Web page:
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In the second of Rohmer's moral tales, he examines the relationship between two friends and a girl who at first appears easily exploited. It is a complex tale of feelings and misconceptions, acted out within the head of the main character, as part of Rohmer's attempt to more easily simulate the mindscape quality of literature within a film. Written by
David Gibson <firstname.lastname@example.org>
The MO is the same the usual suspects in place in Erich Rohmer's second of his six moral tales. Lifeless amateur actors, cinematic style sacrificed for literary interior monologues about blasé people leading unremarkable lives. Suzanne is basically a three character story told by Bertrand, a bit of a self righteous twerp who remains conflicted about his feelings for the innocent and gullible Susan and his relationship with the amoral Guillaume who exploits Susan. Both men have a low opinion of Susan who in part brings it on herself by allowing the men to use her for her money and in the case of the rakish Guillaume for sex as well.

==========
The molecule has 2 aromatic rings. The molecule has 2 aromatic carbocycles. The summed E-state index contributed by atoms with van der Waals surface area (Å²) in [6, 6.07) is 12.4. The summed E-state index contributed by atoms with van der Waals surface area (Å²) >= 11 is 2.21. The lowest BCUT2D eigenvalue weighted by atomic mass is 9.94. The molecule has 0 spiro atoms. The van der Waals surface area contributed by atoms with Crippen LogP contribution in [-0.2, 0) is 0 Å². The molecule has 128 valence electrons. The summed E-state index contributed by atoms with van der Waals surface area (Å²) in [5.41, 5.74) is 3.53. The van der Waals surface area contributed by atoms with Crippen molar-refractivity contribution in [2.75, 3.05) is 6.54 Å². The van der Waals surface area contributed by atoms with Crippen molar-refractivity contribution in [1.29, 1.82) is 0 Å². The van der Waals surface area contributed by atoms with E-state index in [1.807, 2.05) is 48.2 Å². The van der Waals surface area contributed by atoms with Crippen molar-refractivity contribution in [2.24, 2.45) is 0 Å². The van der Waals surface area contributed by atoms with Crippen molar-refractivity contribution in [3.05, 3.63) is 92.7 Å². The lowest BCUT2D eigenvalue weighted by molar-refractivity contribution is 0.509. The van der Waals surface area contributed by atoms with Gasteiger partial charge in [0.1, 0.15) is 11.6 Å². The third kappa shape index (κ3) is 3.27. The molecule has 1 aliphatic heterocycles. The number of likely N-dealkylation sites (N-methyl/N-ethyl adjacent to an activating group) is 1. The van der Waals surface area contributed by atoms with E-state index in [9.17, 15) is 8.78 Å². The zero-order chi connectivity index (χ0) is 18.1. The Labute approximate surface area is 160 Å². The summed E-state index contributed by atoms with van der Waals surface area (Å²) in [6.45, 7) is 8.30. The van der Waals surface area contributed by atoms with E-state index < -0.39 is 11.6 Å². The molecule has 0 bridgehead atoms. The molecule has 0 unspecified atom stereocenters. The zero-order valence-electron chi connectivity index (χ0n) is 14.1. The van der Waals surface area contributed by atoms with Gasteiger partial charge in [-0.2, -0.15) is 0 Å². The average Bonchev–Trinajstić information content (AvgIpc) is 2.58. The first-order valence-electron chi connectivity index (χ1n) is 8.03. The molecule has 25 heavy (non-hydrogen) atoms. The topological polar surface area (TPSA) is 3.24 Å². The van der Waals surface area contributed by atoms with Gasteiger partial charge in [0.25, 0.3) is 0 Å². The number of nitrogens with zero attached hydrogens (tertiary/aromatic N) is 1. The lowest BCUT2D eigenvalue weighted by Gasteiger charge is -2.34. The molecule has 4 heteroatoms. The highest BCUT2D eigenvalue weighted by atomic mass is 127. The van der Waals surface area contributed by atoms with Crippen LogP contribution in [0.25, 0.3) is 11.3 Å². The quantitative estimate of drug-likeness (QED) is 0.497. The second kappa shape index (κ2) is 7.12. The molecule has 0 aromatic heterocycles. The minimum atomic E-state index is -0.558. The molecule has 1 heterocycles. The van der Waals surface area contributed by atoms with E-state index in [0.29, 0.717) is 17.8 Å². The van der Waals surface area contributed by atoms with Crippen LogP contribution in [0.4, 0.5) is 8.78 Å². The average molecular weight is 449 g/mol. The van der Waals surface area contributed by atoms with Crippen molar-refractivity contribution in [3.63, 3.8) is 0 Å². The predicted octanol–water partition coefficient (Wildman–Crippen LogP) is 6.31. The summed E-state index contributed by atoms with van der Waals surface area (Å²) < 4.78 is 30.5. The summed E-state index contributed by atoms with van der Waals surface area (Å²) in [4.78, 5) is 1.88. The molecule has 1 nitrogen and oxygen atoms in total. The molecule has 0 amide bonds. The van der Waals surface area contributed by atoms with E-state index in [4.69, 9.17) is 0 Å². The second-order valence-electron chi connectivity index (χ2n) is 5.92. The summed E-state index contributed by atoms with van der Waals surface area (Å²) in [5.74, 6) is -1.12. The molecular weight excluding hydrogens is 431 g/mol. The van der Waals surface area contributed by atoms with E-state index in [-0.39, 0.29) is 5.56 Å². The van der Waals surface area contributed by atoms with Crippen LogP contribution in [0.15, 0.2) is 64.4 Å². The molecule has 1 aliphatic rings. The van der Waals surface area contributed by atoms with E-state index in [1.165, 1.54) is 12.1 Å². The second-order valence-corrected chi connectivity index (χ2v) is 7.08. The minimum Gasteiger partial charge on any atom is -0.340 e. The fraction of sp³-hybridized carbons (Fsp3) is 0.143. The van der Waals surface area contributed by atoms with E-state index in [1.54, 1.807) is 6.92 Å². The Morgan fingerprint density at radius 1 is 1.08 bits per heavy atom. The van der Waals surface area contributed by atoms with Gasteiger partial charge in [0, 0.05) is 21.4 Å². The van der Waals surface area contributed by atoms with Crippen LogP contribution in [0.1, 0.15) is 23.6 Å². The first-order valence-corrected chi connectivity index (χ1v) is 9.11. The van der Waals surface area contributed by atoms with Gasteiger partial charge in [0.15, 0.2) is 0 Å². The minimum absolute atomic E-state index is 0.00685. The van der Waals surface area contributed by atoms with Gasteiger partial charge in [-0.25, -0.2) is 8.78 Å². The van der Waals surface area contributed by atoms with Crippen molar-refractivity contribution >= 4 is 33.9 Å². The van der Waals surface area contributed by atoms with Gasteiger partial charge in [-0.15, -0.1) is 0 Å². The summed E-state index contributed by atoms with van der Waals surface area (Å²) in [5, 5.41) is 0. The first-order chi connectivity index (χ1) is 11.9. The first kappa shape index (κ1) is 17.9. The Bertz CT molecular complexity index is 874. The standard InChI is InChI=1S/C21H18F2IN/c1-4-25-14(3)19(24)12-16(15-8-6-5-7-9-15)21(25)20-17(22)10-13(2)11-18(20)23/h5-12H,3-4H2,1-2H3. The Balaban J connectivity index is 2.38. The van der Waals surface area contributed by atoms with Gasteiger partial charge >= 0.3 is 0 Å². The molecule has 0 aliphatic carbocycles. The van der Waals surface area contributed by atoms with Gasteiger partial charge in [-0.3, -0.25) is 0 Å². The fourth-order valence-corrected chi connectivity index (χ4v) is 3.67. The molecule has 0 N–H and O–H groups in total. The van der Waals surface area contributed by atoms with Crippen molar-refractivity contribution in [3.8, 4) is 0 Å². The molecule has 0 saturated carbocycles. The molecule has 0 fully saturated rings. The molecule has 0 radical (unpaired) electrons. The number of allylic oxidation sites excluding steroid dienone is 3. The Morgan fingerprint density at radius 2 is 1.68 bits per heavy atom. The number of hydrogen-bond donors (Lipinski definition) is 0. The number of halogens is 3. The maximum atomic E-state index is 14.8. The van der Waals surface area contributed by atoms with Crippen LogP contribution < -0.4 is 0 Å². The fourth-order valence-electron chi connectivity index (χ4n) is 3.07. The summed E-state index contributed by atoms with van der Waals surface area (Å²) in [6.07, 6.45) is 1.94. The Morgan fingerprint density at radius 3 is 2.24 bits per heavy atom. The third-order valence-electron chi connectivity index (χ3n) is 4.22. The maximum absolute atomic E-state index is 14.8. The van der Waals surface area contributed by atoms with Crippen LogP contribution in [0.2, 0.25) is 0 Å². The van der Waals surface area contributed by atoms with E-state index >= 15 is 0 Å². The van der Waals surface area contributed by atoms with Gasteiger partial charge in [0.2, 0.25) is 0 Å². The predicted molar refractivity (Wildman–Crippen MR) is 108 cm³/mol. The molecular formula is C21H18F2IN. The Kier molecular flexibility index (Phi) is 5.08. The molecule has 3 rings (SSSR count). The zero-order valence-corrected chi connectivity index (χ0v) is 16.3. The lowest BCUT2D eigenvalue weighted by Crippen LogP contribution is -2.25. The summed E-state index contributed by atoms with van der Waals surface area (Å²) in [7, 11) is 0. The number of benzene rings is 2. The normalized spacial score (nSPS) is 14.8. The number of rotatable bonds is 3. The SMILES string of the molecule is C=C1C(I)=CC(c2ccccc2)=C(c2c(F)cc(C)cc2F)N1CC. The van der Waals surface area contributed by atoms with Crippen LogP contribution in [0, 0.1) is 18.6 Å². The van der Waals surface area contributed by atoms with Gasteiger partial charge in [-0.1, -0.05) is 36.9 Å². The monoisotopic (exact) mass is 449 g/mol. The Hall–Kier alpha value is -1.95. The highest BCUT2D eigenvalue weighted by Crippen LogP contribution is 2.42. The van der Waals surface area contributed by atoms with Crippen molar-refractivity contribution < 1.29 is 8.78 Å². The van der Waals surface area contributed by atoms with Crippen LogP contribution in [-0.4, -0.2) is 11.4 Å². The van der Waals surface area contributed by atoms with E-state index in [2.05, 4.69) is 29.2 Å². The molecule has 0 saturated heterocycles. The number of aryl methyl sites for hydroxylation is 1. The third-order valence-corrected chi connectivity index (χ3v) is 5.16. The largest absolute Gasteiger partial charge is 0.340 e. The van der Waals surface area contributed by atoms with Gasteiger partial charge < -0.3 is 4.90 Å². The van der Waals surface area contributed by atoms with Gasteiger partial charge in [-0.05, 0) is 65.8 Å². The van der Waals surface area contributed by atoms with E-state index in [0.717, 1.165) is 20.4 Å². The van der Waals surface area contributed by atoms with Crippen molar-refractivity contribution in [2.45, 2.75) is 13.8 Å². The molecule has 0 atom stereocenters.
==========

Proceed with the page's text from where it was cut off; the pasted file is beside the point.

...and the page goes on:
More concerned with character than plot, Rohmer gives us healthy servings of pettiness, ego, condescension and denial served up by a self absorbed threesome blind to every one's view but their own. Less than an hour long (Rohmer time) the pace is still slow and the characters repetitious bad habits irritating but if one remains patient is rewarded with an ending rich in truth.
While the more polished, bigger budgeted and lengthier later tales such as Claire's Knee and Love in the Afternoon have a more professional patina about them Susann sans all these trappings is still told in the same Rohmer unique way.
The films of Erich Rohmer are an acquired taste. In Night Moves (75), a hard boiled private investigator played by Gene Hackman says viewing a Rohmer film is like watching paint dry. For twenty years I agreed with this assessment. I may still, but once dried and finished I now see a work of interesting art that is both challenging and pure.
Susanne is an interesting sketch but for those unfamiliar with Rohmer, I would recommend any of the last three of the six tales first for their accessibility. Watch one and if it doesn't agree with you, wait ten to twenty years and try again. In Rohmer's case patience is a necessity.
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